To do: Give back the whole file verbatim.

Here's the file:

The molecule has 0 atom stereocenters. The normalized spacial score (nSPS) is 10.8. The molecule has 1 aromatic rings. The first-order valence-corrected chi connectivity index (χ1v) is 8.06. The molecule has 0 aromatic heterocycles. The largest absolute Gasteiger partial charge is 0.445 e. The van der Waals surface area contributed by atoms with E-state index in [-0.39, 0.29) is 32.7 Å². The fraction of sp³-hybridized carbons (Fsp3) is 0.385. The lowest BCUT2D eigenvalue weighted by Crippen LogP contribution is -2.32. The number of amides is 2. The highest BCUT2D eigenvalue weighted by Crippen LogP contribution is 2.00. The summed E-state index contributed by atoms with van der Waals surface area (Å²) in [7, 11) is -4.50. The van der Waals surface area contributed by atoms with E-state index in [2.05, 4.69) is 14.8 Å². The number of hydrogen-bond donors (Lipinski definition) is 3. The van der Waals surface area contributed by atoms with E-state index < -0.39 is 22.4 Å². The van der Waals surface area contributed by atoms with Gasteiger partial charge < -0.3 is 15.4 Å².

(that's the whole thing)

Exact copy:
The molecule has 0 atom stereocenters. The normalized spacial score (nSPS) is 10.8. The molecule has 1 aromatic rings. The first-order valence-corrected chi connectivity index (χ1v) is 8.06. The molecule has 0 aromatic heterocycles. The largest absolute Gasteiger partial charge is 0.445 e. The van der Waals surface area contributed by atoms with E-state index in [-0.39, 0.29) is 32.7 Å². The fraction of sp³-hybridized carbons (Fsp3) is 0.385. The lowest BCUT2D eigenvalue weighted by Crippen LogP contribution is -2.32. The number of amides is 2. The highest BCUT2D eigenvalue weighted by Crippen LogP contribution is 2.00. The summed E-state index contributed by atoms with van der Waals surface area (Å²) in [7, 11) is -4.50. The van der Waals surface area contributed by atoms with E-state index in [2.05, 4.69) is 14.8 Å². The number of hydrogen-bond donors (Lipinski definition) is 3. The van der Waals surface area contributed by atoms with E-state index < -0.39 is 22.4 Å². The van der Waals surface area contributed by atoms with Gasteiger partial charge < -0.3 is 15.4 Å².